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Can the EAP help me stop worrying about whether others are judging me as a new supervisor? I don’t want to go through a big therapy process. I just want to stop being so self-conscious, so I can engage with my peers, be more relaxed, and stop worrying about whether others are judging me.
Discuss your goals with the EAP. The program can help you by giving you a plan to practice, monitor, and gauge progress in overcoming these habits of thinking so you feel more confident. Your struggle is a common one many people are hesitant to admit, but you can learn social and engagement skills that will help. You will discover positive self-talk affirmations, how to avoid becoming preoccupied with these thoughts, how to focus on others rather than yourself, and how to overcome false beliefs about what people are thinking in social settings. You will learn to stop thinking about making an impression and instead concentrate on engaging effectively. After an assessment, or later on, you might become interested in exploring other challenges related to your immediate goals. If so, the EAP can offer ideas or other sources of assistance.
How can I be less stressed out as a supervisor? Yes, I know about work-life balance, finding a mentor, and even relaxation exercises, but there must be more generally helpful ways to cope. Perhaps other supervisors who are less stressed than I am have some tips they can share? How can the EAP help?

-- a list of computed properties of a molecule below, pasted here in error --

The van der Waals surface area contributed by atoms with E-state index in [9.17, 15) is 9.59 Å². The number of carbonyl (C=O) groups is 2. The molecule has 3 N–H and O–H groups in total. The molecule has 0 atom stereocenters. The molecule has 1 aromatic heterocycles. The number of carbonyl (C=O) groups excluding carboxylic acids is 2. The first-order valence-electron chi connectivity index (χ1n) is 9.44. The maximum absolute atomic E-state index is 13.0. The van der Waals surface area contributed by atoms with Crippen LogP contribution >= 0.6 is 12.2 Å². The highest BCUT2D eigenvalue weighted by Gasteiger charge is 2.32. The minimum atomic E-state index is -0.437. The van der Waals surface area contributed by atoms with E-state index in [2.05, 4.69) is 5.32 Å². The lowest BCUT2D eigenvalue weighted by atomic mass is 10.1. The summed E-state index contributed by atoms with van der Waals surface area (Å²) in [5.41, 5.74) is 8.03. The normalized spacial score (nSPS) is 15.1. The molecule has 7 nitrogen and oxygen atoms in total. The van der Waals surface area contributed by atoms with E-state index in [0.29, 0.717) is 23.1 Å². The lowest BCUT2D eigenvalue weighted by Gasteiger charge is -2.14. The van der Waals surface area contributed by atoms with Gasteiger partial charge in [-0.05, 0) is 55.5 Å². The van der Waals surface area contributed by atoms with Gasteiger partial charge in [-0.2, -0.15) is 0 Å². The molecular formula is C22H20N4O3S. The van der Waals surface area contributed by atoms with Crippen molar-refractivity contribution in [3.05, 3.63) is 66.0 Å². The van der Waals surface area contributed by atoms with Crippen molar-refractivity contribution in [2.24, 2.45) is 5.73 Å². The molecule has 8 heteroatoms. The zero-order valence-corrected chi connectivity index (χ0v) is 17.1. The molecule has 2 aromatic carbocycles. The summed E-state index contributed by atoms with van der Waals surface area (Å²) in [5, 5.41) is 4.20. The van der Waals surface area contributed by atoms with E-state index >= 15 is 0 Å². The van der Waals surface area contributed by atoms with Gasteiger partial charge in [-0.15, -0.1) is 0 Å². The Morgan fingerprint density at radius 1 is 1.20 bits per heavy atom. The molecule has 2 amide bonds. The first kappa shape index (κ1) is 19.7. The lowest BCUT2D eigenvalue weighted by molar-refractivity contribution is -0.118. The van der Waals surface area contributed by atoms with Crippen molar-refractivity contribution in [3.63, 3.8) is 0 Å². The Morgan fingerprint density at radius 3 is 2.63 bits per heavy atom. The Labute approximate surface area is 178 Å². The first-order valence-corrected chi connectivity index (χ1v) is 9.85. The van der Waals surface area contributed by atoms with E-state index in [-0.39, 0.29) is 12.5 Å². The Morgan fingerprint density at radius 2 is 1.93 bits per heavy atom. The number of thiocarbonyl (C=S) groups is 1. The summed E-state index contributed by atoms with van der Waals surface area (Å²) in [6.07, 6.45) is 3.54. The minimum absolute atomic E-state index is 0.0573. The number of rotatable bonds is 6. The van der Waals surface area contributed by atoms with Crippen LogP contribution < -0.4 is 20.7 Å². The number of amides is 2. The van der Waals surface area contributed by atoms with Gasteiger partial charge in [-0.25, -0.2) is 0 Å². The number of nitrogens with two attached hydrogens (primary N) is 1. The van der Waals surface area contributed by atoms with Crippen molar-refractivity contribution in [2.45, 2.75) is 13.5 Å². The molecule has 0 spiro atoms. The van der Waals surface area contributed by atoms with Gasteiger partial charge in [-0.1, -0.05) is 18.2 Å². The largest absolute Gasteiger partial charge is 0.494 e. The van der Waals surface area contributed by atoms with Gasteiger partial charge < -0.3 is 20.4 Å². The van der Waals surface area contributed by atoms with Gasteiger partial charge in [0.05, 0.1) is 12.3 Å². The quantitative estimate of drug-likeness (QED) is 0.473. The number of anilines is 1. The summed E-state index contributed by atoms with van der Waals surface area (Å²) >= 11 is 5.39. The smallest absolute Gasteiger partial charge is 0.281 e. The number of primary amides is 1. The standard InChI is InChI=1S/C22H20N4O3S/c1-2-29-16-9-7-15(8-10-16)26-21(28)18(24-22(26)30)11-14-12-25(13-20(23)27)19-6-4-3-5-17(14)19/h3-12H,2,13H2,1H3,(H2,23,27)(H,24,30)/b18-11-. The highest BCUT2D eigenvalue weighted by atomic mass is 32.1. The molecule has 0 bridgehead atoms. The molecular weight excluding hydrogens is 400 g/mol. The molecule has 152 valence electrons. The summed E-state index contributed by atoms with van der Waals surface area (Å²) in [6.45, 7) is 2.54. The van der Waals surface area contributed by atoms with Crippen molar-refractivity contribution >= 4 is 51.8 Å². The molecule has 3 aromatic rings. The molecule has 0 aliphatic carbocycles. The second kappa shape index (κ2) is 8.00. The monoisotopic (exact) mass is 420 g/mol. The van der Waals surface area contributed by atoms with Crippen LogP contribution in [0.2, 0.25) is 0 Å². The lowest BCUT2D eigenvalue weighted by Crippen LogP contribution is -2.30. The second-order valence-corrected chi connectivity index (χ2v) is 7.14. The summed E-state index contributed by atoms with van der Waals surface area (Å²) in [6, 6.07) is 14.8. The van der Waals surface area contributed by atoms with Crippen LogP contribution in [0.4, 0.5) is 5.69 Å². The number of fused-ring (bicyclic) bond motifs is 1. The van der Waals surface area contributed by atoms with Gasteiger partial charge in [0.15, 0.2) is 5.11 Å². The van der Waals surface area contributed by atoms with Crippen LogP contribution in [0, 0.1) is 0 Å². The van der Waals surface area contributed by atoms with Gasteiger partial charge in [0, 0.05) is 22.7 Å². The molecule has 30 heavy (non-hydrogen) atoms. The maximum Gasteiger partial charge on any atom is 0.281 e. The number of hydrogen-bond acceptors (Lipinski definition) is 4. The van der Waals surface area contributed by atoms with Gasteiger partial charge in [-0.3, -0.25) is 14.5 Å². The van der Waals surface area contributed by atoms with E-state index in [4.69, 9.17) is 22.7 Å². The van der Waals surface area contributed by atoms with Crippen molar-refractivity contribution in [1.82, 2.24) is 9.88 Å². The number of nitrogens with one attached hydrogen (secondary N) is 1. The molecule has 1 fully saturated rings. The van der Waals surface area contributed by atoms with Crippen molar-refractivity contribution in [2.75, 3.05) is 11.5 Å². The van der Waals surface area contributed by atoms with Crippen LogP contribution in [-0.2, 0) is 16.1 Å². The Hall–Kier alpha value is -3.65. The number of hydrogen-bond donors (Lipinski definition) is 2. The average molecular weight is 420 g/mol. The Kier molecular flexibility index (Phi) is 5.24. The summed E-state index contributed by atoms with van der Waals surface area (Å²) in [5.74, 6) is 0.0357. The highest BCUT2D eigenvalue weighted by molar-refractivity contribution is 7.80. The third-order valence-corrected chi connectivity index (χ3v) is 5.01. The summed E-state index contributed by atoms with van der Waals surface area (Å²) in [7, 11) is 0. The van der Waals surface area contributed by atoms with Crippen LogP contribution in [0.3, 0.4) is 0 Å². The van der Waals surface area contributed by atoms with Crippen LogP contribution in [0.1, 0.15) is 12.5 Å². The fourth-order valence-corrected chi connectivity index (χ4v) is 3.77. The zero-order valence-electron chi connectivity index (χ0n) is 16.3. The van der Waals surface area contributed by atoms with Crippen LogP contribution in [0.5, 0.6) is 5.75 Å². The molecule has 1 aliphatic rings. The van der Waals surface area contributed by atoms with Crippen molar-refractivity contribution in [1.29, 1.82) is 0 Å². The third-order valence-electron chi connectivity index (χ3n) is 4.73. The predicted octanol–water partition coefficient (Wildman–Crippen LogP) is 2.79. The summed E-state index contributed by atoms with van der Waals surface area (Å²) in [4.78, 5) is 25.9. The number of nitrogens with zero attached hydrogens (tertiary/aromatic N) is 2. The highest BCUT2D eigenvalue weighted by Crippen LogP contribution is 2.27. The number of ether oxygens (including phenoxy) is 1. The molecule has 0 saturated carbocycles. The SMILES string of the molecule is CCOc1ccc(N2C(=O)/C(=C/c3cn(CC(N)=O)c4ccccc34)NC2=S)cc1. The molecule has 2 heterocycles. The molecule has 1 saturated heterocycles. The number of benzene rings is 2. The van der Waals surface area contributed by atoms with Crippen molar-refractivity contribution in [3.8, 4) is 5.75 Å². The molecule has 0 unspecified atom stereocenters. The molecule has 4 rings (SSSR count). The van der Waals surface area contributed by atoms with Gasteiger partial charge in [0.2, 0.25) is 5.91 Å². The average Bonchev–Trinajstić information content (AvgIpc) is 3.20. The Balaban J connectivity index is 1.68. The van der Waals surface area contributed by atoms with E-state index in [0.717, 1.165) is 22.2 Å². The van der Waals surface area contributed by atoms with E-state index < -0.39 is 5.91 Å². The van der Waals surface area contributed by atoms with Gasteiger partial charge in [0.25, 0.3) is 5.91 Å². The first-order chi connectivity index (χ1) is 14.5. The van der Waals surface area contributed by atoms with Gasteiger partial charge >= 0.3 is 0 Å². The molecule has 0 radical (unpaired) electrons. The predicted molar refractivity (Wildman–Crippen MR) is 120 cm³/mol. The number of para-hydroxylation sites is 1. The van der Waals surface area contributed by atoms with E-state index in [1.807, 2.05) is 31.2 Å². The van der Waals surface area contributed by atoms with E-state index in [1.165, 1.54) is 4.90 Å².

Unfortunately, many supervisors are stressed, and it might be getting worse. A Gallup survey last year found that 35% of supervisors report being extremely stressed out. Being stressed and experiencing burnout grew after 2020 and was worse in 2021. With the EAP’s help, examine your stress more closely. Often, stress management requires a closer look at a person’s unique circumstances. For example, you know you are overworked, but is being bullied on the job making it worse? You are overworked, but is feeling you don’t measure up to the job making it worse? You are waking at night with work worries on your mind, but is drinking heavily before bed a contributing factor to sleep disturbance? A discussion with the EAP can help you see the bigger picture so that you can employ proper strategies that are more likely to be effective. Later, the EAP can help monitor your progress.
Did the COVID-19 pandemic influence how workplaces run beside the remote and hybrid models we have seen emerge? Specifically, I am discussing the supervisor-employee relationship, communication, and supervision models.